That being said, I would probably focus on a textbook or two for a few months to get used to the grammar and develop your vocabulary. Ideally, you would want to immerse yourself in the language by attending a language school and communicating in Japanese, but that's not a viable option for many of us.  :ugghh:

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18 minutes ago, Tsukishiro said:

I'm not sure how much Japanese you already know, but when reading untranslated VNs I would recommend using a text hooker to add furigana to the Kanji at the very least. Different VNs use certain words, expressions, and writing styles such that once you acclimate yourself to them, the reading itself goes much more smoothly. You'll gradually be able to recognize familiar words in context. I would recommend short stuff at first, or at least something you already have some background knowledge with, as bakauchuujin suggested.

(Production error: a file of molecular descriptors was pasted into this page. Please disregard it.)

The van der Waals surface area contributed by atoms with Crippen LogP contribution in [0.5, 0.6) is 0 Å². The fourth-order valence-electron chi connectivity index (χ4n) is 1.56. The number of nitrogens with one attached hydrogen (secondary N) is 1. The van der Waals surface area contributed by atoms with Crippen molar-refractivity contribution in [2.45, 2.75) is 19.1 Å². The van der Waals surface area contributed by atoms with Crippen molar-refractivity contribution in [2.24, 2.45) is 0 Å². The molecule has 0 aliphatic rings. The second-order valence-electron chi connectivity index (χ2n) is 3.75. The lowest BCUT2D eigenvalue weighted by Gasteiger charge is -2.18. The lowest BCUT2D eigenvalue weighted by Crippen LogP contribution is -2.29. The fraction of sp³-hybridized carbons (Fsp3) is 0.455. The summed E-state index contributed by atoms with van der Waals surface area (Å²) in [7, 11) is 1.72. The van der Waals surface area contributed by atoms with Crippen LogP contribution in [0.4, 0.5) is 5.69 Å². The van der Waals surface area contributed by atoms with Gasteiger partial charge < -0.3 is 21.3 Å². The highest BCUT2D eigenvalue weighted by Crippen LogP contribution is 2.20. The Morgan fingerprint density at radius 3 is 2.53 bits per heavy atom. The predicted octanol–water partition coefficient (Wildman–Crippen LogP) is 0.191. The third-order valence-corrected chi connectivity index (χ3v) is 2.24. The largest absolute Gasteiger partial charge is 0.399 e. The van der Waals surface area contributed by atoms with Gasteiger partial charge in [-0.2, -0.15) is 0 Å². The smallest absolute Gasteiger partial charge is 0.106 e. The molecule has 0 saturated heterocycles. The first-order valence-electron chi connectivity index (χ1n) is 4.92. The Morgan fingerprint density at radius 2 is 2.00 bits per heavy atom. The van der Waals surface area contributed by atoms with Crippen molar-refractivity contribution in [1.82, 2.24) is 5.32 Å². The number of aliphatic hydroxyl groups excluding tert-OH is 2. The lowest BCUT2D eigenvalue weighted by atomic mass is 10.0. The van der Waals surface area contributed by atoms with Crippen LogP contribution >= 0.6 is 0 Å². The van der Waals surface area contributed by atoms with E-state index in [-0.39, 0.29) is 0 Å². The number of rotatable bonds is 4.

That being said, I would probably focus on a textbook or two for a few months to get used to the grammar and develop your vocabulary. Ideally, you would want to immerse yourself in the language by attending a language school and communicating in Japanese, but that's not a viable option for many of us.  :ugghh:

I'm already acclimated to the furigana, but the kanji just won't stay in my head.
I know myself enough to say I will never learn if I don't force myself some way. 
So I will basically take my time (a long time) to translate the text in my head, to take notes and get used to the various words. 
I was already doing that by myself but the "study alone" pattern really bores me to death. 
Trying to understand what my waifu is saying, instead, could be a strong motivation. 
Amagami is one of my favourite romance anime and I love Tsukasa so the choice wasn't random. 
It won't be a pleasant trip, that I'm sure. But at least it's not a Dies Irae or something complicated like that. 
Unless you tell me that the Amagami's VN is hardcore-level xD 
But yea, basically what I'm saying is that a textbook won't help my laziness. 

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1 minute ago, MichaelBlueTheKing said:

But yea, basically what I'm saying is that a textbook won't help my laziness. 

Well said, well said :smug:

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30 minutes ago, Tamaki Sakura said: